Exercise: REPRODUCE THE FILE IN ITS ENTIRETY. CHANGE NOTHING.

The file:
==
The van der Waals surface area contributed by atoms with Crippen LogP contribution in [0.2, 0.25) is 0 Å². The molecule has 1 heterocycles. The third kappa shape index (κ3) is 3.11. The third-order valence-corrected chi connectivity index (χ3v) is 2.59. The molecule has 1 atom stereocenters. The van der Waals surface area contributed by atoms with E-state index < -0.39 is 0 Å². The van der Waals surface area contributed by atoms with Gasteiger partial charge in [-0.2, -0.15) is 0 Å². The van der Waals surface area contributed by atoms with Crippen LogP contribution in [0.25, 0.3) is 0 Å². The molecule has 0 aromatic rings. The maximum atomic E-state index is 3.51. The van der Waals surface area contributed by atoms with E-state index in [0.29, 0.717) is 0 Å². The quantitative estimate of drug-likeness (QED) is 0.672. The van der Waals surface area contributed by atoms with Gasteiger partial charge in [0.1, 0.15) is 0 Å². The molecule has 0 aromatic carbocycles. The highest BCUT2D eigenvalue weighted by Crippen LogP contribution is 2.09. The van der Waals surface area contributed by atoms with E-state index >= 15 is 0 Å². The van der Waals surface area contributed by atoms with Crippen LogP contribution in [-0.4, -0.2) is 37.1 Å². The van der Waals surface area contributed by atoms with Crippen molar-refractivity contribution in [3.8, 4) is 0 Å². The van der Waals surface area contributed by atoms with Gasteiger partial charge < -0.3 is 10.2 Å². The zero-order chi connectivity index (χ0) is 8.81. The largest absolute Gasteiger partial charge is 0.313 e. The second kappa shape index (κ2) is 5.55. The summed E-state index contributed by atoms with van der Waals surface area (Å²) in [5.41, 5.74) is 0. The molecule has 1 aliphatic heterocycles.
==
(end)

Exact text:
The van der Waals surface area contributed by atoms with Crippen LogP contribution in [0.2, 0.25) is 0 Å². The molecule has 1 heterocycles. The third kappa shape index (κ3) is 3.11. The third-order valence-corrected chi connectivity index (χ3v) is 2.59. The molecule has 1 atom stereocenters. The van der Waals surface area contributed by atoms with E-state index < -0.39 is 0 Å². The van der Waals surface area contributed by atoms with Gasteiger partial charge in [-0.2, -0.15) is 0 Å². The van der Waals surface area contributed by atoms with Crippen LogP contribution in [0.25, 0.3) is 0 Å². The molecule has 0 aromatic rings. The maximum atomic E-state index is 3.51. The van der Waals surface area contributed by atoms with E-state index in [0.29, 0.717) is 0 Å². The quantitative estimate of drug-likeness (QED) is 0.672. The van der Waals surface area contributed by atoms with Gasteiger partial charge in [0.1, 0.15) is 0 Å². The molecule has 0 aromatic carbocycles. The highest BCUT2D eigenvalue weighted by Crippen LogP contribution is 2.09. The van der Waals surface area contributed by atoms with E-state index >= 15 is 0 Å². The van der Waals surface area contributed by atoms with Crippen LogP contribution in [-0.4, -0.2) is 37.1 Å². The van der Waals surface area contributed by atoms with Crippen molar-refractivity contribution in [3.8, 4) is 0 Å². The van der Waals surface area contributed by atoms with Gasteiger partial charge < -0.3 is 10.2 Å². The zero-order chi connectivity index (χ0) is 8.81. The largest absolute Gasteiger partial charge is 0.313 e. The second kappa shape index (κ2) is 5.55. The summed E-state index contributed by atoms with van der Waals surface area (Å²) in [5.41, 5.74) is 0. The molecule has 1 aliphatic heterocycles.